Whatever you think of “A Star is Born,” you cannot deny that the acting is at the highest level. While Lady Gaga and Sam Elliot thoroughly deserve their Best Actress and Best Supporting Actor nominations, respectively, I believe it is Bradley Cooper who most deserves to turn his bid (for Best Actor) into a win. Here’s why:
It will make up for the Best Director snub
Along with Peter Farrelly (“Green Book”), Cooper was snubbed for Best Director. Even if you’re not a fan of the film, you’ve got to at least appreciate Cooper’s vision in bringing this ambitious it to life. Cooper became a multi-hyphenate for this film as he also co-wrote it and several of the songs he sung.
He’s been nominated three times for acting and has never won
Cooper is, at heart, an actor. He transitioned from comedy films like “The Hangover” to three prior acting bids at the Oscars before this one. But he’s still not won. In 2013, he lost Best Actor to Daniel Day-Lewis (“Lincoln”). The following year, he lost Best Supporting Actor to Jared Leto (“Dallas Buyers Club”), and the year after that he lost Best Actor again, this time to Eddie Redmayne in “The Theory of Everything.”
With seven nominations, he is overdue
We’ve spoken at length about Amy Adams and Glenn Close being long overdue for Oscars having lost five and six races respectively. Cooper has lost those three acting bids plus one for producing “American Sniper.” He is likely to lose for producing and writing “ASIB,” which would bring his record to 0 and 6. And if Cooper doesn’t win Best Actor, he will be a seven-time Oscar also-ran.
It is time to reward an actor for playing a fictional character
Of the last 10 Best Actor winners, seven of them have won for playing real-life people in biopics, including last year’s champ Gary Oldman (“Darkest Hour”). Cooper is the only Best Actor nominee to play a fictional character. Christian Bale portrays Dick Cheney (“Vice”), Rami Malek channels Freddie Mercury (“Bohemian Rhapsody”), Viggo Mortensen is Tony Vallelonga (“Green Book”), and Willem Dafoe embodies Vincent Van Gogh in “At Eternity’s Gate.” We get loads of those performances. Surely we should try and celebrate the rarer, fictional ones?
It’s the best way to reward “ASIB” if you don’t want to give it Best Picture
“ASIB” deserves some sort of recognition. Currently, it’s going to win only Original Song, but that isn’t recognition enough. It’s Cooper, the captain of the ship, who deserves the recognition. Voters won’t want to give Best Actress to Lady Gaga, when they can reward the long-overdue Glenn Close and Gaga is already winning that Oscar for her song. And it looks like they’ll give Spike Lee a competitive Oscar for the first time by handing him Adapted Screenplay if not Picture as well. The only nomination left for Cooper is Best Actor, so that is the best way to reward a filmmaker who has achieved so much this year. Besides, Bale has already won an Oscar (Supporting Actor for “The Fighter” in 2011) and Rami Malek is on his very first nomination – for a film with poor reviews and mired in Bryan Singer-led controversy.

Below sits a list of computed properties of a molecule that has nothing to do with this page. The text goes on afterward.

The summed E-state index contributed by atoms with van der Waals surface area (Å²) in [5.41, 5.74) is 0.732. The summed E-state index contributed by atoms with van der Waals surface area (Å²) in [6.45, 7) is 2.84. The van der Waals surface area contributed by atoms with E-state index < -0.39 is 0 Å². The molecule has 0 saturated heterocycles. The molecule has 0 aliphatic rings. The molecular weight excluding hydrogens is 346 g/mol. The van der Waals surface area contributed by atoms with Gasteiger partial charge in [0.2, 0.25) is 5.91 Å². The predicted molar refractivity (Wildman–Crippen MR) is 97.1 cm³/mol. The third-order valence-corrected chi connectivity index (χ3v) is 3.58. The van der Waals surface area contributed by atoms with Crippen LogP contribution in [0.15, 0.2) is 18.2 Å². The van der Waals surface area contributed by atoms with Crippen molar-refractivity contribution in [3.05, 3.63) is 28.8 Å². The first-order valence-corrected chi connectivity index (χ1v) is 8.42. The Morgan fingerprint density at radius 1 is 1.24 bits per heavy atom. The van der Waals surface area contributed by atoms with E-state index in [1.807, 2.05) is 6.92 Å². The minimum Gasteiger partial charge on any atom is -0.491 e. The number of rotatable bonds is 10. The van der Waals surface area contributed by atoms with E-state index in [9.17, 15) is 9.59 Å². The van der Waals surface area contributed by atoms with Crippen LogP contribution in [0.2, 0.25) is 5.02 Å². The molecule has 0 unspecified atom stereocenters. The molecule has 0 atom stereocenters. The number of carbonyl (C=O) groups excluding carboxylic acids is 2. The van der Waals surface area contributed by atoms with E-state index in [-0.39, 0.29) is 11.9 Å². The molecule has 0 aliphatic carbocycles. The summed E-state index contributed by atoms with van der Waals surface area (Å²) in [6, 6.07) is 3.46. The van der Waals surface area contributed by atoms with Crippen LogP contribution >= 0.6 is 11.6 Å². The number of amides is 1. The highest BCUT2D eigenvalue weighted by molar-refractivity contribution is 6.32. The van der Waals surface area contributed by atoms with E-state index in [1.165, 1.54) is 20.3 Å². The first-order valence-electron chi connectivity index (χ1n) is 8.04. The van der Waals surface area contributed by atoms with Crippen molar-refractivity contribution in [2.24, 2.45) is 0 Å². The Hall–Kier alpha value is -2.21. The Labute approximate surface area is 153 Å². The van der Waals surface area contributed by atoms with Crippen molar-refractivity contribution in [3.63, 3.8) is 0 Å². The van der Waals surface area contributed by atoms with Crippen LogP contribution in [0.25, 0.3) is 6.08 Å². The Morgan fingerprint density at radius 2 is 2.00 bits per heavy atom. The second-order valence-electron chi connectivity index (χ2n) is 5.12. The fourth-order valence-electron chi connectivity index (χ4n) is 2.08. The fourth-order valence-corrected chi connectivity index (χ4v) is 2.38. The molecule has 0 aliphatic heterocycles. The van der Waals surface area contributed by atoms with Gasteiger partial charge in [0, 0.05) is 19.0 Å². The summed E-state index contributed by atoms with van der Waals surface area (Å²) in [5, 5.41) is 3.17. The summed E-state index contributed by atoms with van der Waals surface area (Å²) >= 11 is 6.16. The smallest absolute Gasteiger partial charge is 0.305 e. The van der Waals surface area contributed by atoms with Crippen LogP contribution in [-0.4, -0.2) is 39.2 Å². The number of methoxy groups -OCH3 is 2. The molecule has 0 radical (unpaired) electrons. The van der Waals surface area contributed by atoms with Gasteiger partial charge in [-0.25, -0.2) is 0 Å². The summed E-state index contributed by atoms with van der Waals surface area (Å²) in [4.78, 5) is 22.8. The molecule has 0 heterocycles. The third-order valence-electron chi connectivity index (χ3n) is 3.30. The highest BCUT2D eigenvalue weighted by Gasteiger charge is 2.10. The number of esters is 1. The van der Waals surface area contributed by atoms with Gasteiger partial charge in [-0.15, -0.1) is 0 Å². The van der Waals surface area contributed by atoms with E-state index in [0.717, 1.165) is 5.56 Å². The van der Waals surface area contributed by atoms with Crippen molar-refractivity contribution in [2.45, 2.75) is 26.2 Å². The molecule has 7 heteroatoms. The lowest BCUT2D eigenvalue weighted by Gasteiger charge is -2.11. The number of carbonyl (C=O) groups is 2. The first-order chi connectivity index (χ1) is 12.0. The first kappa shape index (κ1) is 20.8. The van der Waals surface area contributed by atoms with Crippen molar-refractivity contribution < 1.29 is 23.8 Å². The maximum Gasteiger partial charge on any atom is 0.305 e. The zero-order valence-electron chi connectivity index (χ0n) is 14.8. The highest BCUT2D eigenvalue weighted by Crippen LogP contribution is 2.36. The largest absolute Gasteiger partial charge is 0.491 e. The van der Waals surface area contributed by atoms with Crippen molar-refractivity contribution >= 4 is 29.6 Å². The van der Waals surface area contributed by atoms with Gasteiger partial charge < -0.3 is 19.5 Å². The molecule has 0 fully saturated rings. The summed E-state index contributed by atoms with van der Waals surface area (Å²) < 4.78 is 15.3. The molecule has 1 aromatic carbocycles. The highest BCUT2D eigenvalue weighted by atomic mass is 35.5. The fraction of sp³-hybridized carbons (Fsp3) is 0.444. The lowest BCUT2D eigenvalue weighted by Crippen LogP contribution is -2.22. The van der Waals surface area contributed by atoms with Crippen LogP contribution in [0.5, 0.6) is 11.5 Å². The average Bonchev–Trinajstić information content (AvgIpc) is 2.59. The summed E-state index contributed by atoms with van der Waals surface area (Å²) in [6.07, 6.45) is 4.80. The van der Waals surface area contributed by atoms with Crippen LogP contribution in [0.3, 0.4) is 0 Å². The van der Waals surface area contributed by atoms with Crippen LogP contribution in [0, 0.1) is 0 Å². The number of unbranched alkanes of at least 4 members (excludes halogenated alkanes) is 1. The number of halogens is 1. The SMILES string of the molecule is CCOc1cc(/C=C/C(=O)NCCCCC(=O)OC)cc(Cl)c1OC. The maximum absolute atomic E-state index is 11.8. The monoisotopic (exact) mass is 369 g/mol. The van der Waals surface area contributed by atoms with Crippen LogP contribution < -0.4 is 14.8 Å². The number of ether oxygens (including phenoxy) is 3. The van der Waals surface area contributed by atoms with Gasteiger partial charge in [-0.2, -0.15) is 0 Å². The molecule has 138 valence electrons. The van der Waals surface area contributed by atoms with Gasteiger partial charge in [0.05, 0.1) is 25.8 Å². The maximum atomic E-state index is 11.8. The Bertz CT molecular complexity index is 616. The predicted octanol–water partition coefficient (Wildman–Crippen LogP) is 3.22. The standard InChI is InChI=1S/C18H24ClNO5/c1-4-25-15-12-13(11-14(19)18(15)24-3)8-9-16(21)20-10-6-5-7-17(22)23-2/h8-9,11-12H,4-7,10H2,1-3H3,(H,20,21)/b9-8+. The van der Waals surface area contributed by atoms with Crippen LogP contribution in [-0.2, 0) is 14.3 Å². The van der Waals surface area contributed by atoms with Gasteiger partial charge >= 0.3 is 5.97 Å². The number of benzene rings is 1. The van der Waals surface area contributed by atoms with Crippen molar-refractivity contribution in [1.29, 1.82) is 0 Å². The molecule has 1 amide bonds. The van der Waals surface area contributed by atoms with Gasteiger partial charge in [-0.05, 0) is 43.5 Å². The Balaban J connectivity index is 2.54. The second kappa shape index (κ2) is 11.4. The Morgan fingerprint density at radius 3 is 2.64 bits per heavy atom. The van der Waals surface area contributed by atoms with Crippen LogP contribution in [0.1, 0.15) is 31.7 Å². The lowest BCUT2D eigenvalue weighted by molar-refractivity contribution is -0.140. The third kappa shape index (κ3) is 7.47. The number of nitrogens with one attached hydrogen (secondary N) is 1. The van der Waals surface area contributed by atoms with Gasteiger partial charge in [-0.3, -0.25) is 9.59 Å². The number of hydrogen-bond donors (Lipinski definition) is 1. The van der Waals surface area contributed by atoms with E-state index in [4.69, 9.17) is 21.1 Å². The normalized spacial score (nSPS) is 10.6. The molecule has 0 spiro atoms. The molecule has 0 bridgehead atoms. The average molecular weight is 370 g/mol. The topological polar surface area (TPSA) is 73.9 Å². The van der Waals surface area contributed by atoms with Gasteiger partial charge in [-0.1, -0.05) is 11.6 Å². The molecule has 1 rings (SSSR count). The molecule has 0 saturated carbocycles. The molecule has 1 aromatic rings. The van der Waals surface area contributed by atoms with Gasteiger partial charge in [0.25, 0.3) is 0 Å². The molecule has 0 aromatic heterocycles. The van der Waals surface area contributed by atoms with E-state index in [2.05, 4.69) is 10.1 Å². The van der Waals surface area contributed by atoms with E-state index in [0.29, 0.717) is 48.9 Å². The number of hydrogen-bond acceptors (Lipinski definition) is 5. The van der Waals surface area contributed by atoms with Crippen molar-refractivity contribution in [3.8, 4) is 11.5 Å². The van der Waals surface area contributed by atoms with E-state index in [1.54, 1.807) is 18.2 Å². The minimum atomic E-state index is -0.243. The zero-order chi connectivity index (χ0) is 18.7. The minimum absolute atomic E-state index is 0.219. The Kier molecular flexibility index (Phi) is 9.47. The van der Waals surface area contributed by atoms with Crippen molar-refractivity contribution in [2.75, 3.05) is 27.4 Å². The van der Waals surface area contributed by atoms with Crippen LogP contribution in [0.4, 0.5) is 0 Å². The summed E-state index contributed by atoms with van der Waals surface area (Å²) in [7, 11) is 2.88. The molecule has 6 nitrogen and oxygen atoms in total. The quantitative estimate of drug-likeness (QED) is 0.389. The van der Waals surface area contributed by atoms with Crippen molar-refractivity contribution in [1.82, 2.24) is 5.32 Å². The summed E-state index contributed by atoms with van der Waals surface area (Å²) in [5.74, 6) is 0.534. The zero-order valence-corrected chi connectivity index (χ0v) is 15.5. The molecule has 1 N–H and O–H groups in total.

Degree of difficulty
This is a phrase often used by Anne Thompson to describe a performer having to learn difficult new skills in order to portray a character. Well, Cooper does that in spades. He learned how to play the guitar and took singing lessons so that he could sing absolutely everything in the film himself. And on top of this and crafting his own performance, Cooper had to produce the music, write the script, produce the film, AND direct. That’s a whole lot of difficulty.
His performance is great
Above all else, Cooper’s performance is, simply, really, really good. Transforming himself into Jackson Maine with a mane of hair, a beard, and a carefully-developed southern drawl for a voice, Cooper’s performance is a far cry from his usual slick, short back and sides, clean-shaven self. Make-up and prosthetics do a lot of the work in transforming other actors in character, but Cooper does every bit of that himself – entirely organically. Critics agree, too, with Variety saying that he avoids all cliches and pulls off things rarely done so exquisitely in a powerful performance. And Empire declares that “the star of the film is undoubtedly Bradley Cooper. He’s astonishing as a man crippled by life-long emotional trauma.”
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